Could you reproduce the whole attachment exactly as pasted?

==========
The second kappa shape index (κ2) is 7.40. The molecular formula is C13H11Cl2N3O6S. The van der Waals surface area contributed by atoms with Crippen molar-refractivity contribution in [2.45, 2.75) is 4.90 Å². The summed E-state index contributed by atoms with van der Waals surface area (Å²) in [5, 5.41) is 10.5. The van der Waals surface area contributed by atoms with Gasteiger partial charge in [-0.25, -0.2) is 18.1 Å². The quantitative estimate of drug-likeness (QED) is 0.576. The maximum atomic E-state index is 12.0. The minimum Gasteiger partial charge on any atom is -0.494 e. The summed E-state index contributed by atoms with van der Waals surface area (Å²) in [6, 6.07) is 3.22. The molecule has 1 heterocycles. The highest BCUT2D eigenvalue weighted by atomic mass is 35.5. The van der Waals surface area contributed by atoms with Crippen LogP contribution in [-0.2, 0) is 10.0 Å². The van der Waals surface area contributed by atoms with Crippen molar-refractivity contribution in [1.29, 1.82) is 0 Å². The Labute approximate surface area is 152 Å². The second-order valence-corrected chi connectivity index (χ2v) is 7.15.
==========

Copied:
The second kappa shape index (κ2) is 7.40. The molecular formula is C13H11Cl2N3O6S. The van der Waals surface area contributed by atoms with Crippen molar-refractivity contribution in [2.45, 2.75) is 4.90 Å². The summed E-state index contributed by atoms with van der Waals surface area (Å²) in [5, 5.41) is 10.5. The van der Waals surface area contributed by atoms with Gasteiger partial charge in [-0.25, -0.2) is 18.1 Å². The quantitative estimate of drug-likeness (QED) is 0.576. The maximum atomic E-state index is 12.0. The minimum Gasteiger partial charge on any atom is -0.494 e. The summed E-state index contributed by atoms with van der Waals surface area (Å²) in [6, 6.07) is 3.22. The molecule has 1 heterocycles. The highest BCUT2D eigenvalue weighted by atomic mass is 35.5. The van der Waals surface area contributed by atoms with Crippen LogP contribution in [-0.2, 0) is 10.0 Å². The van der Waals surface area contributed by atoms with Crippen molar-refractivity contribution in [1.29, 1.82) is 0 Å². The Labute approximate surface area is 152 Å². The second-order valence-corrected chi connectivity index (χ2v) is 7.15.